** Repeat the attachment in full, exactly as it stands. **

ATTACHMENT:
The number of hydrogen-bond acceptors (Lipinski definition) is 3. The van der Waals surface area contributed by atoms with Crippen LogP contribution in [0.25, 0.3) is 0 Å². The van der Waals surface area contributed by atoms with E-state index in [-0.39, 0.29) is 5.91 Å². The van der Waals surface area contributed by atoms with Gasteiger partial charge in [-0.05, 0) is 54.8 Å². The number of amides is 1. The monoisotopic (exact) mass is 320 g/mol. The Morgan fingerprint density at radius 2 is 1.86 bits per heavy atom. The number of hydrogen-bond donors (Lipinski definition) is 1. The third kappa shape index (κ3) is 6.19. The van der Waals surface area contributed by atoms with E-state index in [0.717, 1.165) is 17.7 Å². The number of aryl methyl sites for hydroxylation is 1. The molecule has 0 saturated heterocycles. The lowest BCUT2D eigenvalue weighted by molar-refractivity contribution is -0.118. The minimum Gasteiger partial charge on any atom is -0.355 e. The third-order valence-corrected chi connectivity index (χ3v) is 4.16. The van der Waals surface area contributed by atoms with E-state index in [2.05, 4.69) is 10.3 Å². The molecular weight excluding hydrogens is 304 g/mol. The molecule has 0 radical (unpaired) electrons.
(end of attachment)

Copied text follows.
The number of hydrogen-bond acceptors (Lipinski definition) is 3. The van der Waals surface area contributed by atoms with Crippen LogP contribution in [0.25, 0.3) is 0 Å². The van der Waals surface area contributed by atoms with E-state index in [-0.39, 0.29) is 5.91 Å². The van der Waals surface area contributed by atoms with Gasteiger partial charge in [-0.05, 0) is 54.8 Å². The number of amides is 1. The monoisotopic (exact) mass is 320 g/mol. The Morgan fingerprint density at radius 2 is 1.86 bits per heavy atom. The number of hydrogen-bond donors (Lipinski definition) is 1. The third kappa shape index (κ3) is 6.19. The van der Waals surface area contributed by atoms with E-state index in [0.717, 1.165) is 17.7 Å². The number of aryl methyl sites for hydroxylation is 1. The molecule has 0 saturated heterocycles. The lowest BCUT2D eigenvalue weighted by molar-refractivity contribution is -0.118. The minimum Gasteiger partial charge on any atom is -0.355 e. The third-order valence-corrected chi connectivity index (χ3v) is 4.16. The van der Waals surface area contributed by atoms with E-state index in [2.05, 4.69) is 10.3 Å². The molecular weight excluding hydrogens is 304 g/mol. The molecule has 0 radical (unpaired) electrons.